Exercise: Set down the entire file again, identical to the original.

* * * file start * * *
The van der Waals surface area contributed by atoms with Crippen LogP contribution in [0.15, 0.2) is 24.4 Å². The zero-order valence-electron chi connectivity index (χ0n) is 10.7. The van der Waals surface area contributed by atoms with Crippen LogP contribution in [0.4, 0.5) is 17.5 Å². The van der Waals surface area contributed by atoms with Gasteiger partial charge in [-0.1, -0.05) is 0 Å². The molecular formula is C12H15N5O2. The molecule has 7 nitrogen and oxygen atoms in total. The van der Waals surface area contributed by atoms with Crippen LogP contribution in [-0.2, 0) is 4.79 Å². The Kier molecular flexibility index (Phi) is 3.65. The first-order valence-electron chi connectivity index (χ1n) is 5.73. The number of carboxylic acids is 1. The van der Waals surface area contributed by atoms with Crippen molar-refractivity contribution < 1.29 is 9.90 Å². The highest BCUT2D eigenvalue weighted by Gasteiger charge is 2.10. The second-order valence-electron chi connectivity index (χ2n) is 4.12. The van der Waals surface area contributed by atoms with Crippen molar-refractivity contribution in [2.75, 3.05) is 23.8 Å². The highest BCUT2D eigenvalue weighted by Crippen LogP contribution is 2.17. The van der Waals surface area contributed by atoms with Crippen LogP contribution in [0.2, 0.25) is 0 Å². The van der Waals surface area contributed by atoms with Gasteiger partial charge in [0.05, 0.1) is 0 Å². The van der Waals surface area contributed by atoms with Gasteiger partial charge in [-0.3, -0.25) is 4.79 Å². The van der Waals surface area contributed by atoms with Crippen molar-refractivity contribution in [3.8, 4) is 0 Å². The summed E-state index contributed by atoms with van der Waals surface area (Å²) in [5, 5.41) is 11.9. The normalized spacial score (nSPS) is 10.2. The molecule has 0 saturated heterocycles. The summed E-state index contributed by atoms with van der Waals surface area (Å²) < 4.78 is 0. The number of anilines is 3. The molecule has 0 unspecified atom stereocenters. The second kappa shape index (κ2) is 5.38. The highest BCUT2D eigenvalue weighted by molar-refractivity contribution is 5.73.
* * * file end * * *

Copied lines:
The van der Waals surface area contributed by atoms with Crippen LogP contribution in [0.15, 0.2) is 24.4 Å². The zero-order valence-electron chi connectivity index (χ0n) is 10.7. The van der Waals surface area contributed by atoms with Crippen LogP contribution in [0.4, 0.5) is 17.5 Å². The van der Waals surface area contributed by atoms with Gasteiger partial charge in [-0.1, -0.05) is 0 Å². The molecular formula is C12H15N5O2. The molecule has 7 nitrogen and oxygen atoms in total. The van der Waals surface area contributed by atoms with Crippen LogP contribution in [-0.2, 0) is 4.79 Å². The Kier molecular flexibility index (Phi) is 3.65. The first-order valence-electron chi connectivity index (χ1n) is 5.73. The number of carboxylic acids is 1. The van der Waals surface area contributed by atoms with Crippen molar-refractivity contribution < 1.29 is 9.90 Å². The highest BCUT2D eigenvalue weighted by Gasteiger charge is 2.10. The second-order valence-electron chi connectivity index (χ2n) is 4.12. The van der Waals surface area contributed by atoms with Crippen molar-refractivity contribution in [2.75, 3.05) is 23.8 Å². The highest BCUT2D eigenvalue weighted by Crippen LogP contribution is 2.17. The van der Waals surface area contributed by atoms with Crippen LogP contribution in [0.2, 0.25) is 0 Å². The van der Waals surface area contributed by atoms with Gasteiger partial charge in [0.05, 0.1) is 0 Å². The van der Waals surface area contributed by atoms with Gasteiger partial charge in [-0.3, -0.25) is 4.79 Å². The van der Waals surface area contributed by atoms with Crippen molar-refractivity contribution in [3.8, 4) is 0 Å². The summed E-state index contributed by atoms with van der Waals surface area (Å²) in [5, 5.41) is 11.9. The normalized spacial score (nSPS) is 10.2. The molecule has 0 saturated heterocycles. The summed E-state index contributed by atoms with van der Waals surface area (Å²) < 4.78 is 0. The number of anilines is 3. The molecule has 0 unspecified atom stereocenters. The second kappa shape index (κ2) is 5.38. The highest BCUT2D eigenvalue weighted by molar-refractivity contribution is 5.73.